by Andy Nowicki
I’ll admit that I had an immediate, visceral, and startlingly profane reaction to the now notorious Coca-Cola advertisement broadcast during the Super Bowl, as my poor, patient wife can attest.
The commercial, as surely you must know by now, features “America the Beautiful” being sung in various languages while a dippy montage unfolds featuring breakdancing blacks, hijab-adorned Middle Eastern women, yarmulked men, loveably grizzled septagenarian Latino cowboys and adorable urban effeminates (with a few sparse hints of white, seeming-heterosexual suburbanites begrudgingly thrown in as if in afterthought).
Here it is, in case you’ve managed to keep yourself blessedly ignorant of the hideous spectacle until now:
My response, it seems, was not unique, though the reasons for my own extreme aversion to the ad probably differ from that of most of its other haters. Though I am indeed straight (in every sense of the word) white (though dark-hearted), and American (if supremely alienated) by birth, I still don’t feel the need to have “my kind” affirmed by a major corporation during a Super Bowl advertisement. I’m quite aware that the global multinationalist elites who run the show aren’t in the least concerned with appeasing an inconsequential pissant like me, nor do I require their affirmation, which is altogether bogus in any event, being merely predicated on opportunism and trendy ideologizing. (That is to say, even the simperingly-smiling, luminously-lit headscarfed Arabess, the two besotted queers laughing it up in the skating rink with their adopted daughter in tow, and the rest of the exemplars of ostensibly “righteous” diversity in the ad are nothing more substantial than mascots, as easily discarded as embraced when our rulers see fit to do so for their own purposes.)
Nevertheless, I am deeply in sympathy with those reviled representatives of “Middle America” (that irritatingly nebulous name for “places in the country where whites still numerically predominate,” used in alternate praise or blame, depending on the source) who felt so revolted by this commercial and made their extreme displeasure felt on social media. Why shouldn’t they feel disrespected? The ad is essentially making the point that they don’t matter, that their culture and heritage is negligible, that the future of America belongs to imported exotics speaking in foreign tongues. It isn’t even remotely “xenophobic” to correctly perceive a slap in the face as a slap in the face, and it’s moreover perfectly natural to respond angrily when one is slapped.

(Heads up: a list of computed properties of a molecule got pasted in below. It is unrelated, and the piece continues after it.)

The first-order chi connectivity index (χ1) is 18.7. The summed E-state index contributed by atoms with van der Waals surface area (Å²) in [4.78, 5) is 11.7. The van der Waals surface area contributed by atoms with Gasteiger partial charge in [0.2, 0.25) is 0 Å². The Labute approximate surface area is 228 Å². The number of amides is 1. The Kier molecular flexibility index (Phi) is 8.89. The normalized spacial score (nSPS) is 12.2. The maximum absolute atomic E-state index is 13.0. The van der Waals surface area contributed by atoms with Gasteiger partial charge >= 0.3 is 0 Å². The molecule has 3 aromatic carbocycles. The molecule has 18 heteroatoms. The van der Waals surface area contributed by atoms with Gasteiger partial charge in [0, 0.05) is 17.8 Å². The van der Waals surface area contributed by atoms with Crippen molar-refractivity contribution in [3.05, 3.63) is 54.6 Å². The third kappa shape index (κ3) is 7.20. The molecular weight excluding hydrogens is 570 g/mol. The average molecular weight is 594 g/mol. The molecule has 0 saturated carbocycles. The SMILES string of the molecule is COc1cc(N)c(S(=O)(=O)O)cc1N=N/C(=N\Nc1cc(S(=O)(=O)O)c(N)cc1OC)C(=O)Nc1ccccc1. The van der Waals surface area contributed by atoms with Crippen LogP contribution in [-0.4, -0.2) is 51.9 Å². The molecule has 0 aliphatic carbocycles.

Moreover, if these “Middle Americans” complain a bit obstreperously about their ongoing dispossession, as portrayed symbolically in this commercial, they are instantly branded as “bigots” by the same perpetually sneering, thoroughly mediocre, Jon Stewart-quoting clones who were ready to pounce on any dissent from the giving of the Miss America tiara to a dusky-complexioned Indian girl late last year. Even some supposed cultural conservatives throw them under that ever-proverbial bus, blaming liberals for having invented a tempest in a teapot in order to paint an unflattering portrait of the opposition as unenlightened rubes.
The fact is that when someone explicitly insults your heritage, values, and identity, whether directly or through smarmy omission, it ought to piss you off! Getting smacked around should make you desirous to smack back. Thus, I hardly blame the red-state yokels of ’Murika for being spitting mad enough to spit away their Cokes and never touch another drop of the blessed confection. While I’m assuredly not a populist, there are times when the populace’s instincts are sound, and this is surely one such time.
(Originally published at Alternative Right, February 2014)